Customization is one of the basic possibilities which young people expect of modern technology, which is being increasingly used in products for everyday use. Neither British nor Croatian publishers offer the possibility of book customization. In Croatia, specialized companies offer this service.[45]The British publisher Egmont is an exception, as it offers customized picture books centred around famous Walt Disney characters.[46]In addition to the product, the publishers also offer no option of customizing the interface or individual contents on the website.

 

A user friendly interface

An interface adjusted to children and youth in terms of language and style, visual appearance and contents is still uncommon on both British and Croatian publishers’ websites, the notable exceptions being the publishing house Puffin [47], whose site is completely oriented towards communicating with children, and the projects of Naklada Nika (Upoznaj Hrvatsku / “Get to know Croatia”) and Planet Zoe publishers (Planet slikovnica / “Picture book planet”). Naklada Nikas website has a graphically attractive and linguistically adjusted interface offering an interactive map with short and interesting information, animation and sound effects.[48]Planet Zoes online club enables virtual paging and is enriched with sound effects. Visitors can leave a comment in a guest book and the publisher is posting children’s art work in the category Your drawings.[49]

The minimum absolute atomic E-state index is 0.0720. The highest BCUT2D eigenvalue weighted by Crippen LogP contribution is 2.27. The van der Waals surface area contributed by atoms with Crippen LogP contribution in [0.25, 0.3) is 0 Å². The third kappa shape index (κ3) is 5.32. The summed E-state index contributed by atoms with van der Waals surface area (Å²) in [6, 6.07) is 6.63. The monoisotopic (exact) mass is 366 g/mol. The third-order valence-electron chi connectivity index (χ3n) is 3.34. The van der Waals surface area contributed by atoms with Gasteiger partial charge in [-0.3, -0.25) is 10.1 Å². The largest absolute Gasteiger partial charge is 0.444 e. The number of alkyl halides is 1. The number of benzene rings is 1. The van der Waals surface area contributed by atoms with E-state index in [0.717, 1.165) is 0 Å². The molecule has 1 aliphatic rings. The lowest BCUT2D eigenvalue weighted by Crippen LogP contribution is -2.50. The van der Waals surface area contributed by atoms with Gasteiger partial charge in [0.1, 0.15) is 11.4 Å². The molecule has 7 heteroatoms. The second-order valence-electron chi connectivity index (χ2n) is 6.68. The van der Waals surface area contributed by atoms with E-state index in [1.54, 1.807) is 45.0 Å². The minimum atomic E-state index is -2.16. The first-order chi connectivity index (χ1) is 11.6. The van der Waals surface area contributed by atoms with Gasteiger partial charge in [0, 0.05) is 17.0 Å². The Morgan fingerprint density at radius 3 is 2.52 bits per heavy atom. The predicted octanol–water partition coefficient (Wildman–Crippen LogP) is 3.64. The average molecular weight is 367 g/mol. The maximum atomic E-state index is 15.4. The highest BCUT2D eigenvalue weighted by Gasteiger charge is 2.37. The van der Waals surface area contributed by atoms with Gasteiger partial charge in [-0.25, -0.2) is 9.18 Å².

Some publishers attract young buyers with prize contests and competitions (Alfa, Egmont ). There are few publishers who offer an option of sending a buyer’s review directly from their websites (Naklada Nika, Algoritam, Mozaik knjiga ).[50]Planet Zoe and Evenio address adults, but still offer an insight into illustrations and picture book pages, which could be appealing to children.[51]Algoritam has a poorly designed interface with a font size which misfits the website format. The website is graphically and aesthetically unorganized and, therefore, the vast information available loses value.[52] 

Online communities

The power of the influence of online communities on the Net Geners as consumers was recognized by two British publishers – Orion Publishing and Puffin , who support their young consumers to actively evaluate the publications they offer. Puffin created a YouTube online community entirely designed and edited by Net Geners.[53]Orion Publishing , one of the most important SF literature publisher, started a website dedicated to the genre fans.[54]This website doesn´t serve only as a promotion tool for publisher´s books, but it has an SF e-books repository, as well as an online community function. Therefore, a website stimulates communication and enables the publisher to create a target group data base. Additionally, the publisher provides guidelines about a book club as well as additional material about the books.[55]